Should we be doing more to save radicalised teenagers?

Young man Ali Mohammed al-Nimr is waiting in a Saudi prison to be beheaded and crucified – merely for being

Young man Ali Mohammed al-Nimr is waiting in a Saudi prison to be beheaded and crucified – merely for being part of a demonstration he attended as a 16 or 17-year old child. He was sentenced to death by the Saudi authorities for his reported participation in ‘Arab Spring’ protests.

He was reportedly subjected to torture which forced him to confess to the charges against him. None of the charges were proven.

He is guilty of being in the wrong place at the wrong time the authorities were clamping down on dissent. Yet Saudi Arabia is a signatory to the United Nations Convention on the Rights of Children. International law also does not permit the death sentence on children under 18 years of age. Saudi law permits execution if the person under 18 years of age shows signs of puberty.

How on earth can Faisal Trad, the Saudi Arabian Ambassador in Geneva be elected as chair of the United Nations Human Rights Council? The Human Rights Council is an inter-governmental body within the United Nations system made up of 47 States responsible for the promotion and protection of all human rights around the globe. The Council assess candidates for UN human rights expert positions and makes recommendations on appointments.

UN Watch, a non-government watchdog organisation based in Geneva says that Saudi Arabia this year beheaded more people than Isis and has one of the worst records in the world in respect of human rights and religious freedom. Amnesty International reports that the Saudi Government severely restricts freedom of expression, association and assembly and imprisons critics including human rights defenders.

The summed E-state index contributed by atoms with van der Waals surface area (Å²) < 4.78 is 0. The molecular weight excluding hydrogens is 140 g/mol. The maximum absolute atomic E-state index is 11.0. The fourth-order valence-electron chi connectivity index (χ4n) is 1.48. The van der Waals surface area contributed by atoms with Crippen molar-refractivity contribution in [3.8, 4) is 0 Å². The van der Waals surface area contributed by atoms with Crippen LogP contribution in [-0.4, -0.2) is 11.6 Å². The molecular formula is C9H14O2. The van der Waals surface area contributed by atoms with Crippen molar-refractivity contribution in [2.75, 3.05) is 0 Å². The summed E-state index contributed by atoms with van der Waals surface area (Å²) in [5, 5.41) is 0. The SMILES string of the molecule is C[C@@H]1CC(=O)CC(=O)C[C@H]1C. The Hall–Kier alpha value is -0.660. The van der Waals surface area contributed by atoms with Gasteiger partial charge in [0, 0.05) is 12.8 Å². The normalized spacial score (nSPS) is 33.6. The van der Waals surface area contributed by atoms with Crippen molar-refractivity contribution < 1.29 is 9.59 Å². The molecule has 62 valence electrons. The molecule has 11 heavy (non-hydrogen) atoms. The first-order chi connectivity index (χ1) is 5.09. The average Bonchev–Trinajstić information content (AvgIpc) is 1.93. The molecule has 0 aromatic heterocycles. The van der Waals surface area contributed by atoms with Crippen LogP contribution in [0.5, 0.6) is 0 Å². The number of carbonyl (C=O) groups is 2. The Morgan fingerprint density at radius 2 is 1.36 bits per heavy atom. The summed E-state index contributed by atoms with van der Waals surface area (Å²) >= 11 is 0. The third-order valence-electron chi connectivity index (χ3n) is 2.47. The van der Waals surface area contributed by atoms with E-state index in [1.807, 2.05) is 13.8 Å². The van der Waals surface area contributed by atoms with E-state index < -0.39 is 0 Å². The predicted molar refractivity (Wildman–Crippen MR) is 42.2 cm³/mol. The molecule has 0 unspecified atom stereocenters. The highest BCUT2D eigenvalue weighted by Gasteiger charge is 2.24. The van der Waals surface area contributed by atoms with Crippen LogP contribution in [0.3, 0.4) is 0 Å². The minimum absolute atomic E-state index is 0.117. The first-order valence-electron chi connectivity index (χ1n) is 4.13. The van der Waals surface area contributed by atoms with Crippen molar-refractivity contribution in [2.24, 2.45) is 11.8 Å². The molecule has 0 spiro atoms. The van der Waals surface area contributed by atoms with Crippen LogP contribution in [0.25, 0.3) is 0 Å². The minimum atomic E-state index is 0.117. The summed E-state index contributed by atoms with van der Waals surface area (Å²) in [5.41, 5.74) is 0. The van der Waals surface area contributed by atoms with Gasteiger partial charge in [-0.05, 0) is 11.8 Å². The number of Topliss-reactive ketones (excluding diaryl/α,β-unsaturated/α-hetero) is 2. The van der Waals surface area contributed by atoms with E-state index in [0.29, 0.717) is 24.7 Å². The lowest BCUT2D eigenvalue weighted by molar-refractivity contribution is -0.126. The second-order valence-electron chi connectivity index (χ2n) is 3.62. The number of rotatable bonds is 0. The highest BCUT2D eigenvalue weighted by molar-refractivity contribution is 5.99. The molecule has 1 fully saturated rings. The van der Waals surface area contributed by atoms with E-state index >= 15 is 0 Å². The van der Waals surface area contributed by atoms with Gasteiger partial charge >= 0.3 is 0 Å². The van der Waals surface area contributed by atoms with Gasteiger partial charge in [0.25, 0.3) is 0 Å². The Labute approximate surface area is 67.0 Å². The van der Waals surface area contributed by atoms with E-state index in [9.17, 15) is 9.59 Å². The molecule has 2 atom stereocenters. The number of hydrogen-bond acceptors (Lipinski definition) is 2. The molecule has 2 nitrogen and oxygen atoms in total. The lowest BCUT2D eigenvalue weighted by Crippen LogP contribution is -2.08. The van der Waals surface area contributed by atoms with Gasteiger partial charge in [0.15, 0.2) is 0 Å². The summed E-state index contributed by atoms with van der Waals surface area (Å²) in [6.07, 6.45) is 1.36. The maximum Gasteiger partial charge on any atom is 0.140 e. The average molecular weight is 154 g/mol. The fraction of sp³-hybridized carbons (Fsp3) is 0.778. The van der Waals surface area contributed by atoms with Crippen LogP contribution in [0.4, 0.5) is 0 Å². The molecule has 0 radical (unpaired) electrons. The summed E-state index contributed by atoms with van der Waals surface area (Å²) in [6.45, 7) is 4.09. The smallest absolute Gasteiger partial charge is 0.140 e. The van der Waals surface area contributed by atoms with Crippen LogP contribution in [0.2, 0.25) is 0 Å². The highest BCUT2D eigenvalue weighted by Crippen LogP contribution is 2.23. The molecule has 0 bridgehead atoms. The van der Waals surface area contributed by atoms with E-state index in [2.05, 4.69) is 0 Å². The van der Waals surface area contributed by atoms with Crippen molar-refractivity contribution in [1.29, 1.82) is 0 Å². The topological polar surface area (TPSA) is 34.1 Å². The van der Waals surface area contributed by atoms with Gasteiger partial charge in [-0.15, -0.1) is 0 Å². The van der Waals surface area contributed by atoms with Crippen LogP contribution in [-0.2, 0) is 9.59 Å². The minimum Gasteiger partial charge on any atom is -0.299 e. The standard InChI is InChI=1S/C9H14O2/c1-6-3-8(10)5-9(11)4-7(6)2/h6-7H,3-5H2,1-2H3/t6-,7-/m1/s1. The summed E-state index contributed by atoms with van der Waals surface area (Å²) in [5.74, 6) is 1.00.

Even if young Ali Mohammed al-Nimr broke some Saudi law, the United Nations Convention says that children who break the law should not be treated cruelly. The death sentence is extreme punishment and confessions obtained under torture should be inadmissible in evidence for obvious reasons.

Australia ratified the United Nations Convention on the Rights of Children in 2002. While the convention has not been included in law, the government is still obliged to comply with its provisions. The possibility of detaining 14-year old children for questioning for any length of time or slapping children with control orders as is being suggested in anti-terrorism laws in this country, if not another step in denying children their rights, is not in the spirit of protecting their rights. Instead of being a safeguard, such laws may be an incitement to further delinquent acts of terrorism.

Society’s responsibility to protect children rests in children’s vulnerability. Adolescents are vulnerable too. The murder of Curtis Cheng by a fifteen-year old is shocking and one can only feel for his family and friends. But, the murderer, Farhad Jabar Khalil Mohammad, was a child.

How Farhad Jabar Khalil Mohammad arrived at the point that he could commit such a terrible crime will be complex and may never be completely understood. What was shown is that vulnerable teen-agers can be so called ‘radicalised’ i.e. their minds can be manipulated at a time when they are searching for identity, autonomy and establishing their life values. A teenager who does not feel a part of a society can be more readily influenced to rebel against that society. They can be influenced at the peer group level and by mentors as well as by the external influence of radical criminal elements such as the Islamic State.

Should not children be protected from the evil-doers in the world who manipulate their minds? The politicians are on the terrorism band wagon. They should also be tackling the child development issues. With a different approach in education, societal influence and parental involvement could Farhad Jabar Khalil Mohammad’s so called radicalisation have been avoided?

Farhad Jabar Khalil Mohammad was shot dead before he could kill others. Ali Mohammed al-Nimr will be executed; he didn’t kill anybody. One young man and a teenager in two different societies: both, albeit in different circumstances, dead.  What does this say about protecting children anywhere in the world? I am sure Australia will never be as extreme in its judicial system as the Saudi’s but do the anti-terrorism laws put Australia on some sort of human rights slippery slope? What message is being sent to the world by the appointment of a Saudi as Chair as the UN Human Rights Council?

Do you agree with Michael? Should we be doing more to protect young people who find themselves in the wrong place at the wrong time?

To write for Starts at 60 (and potentially win a $20 voucher), send your articles to our Community Editor here.

Dymocks Blogger Rewards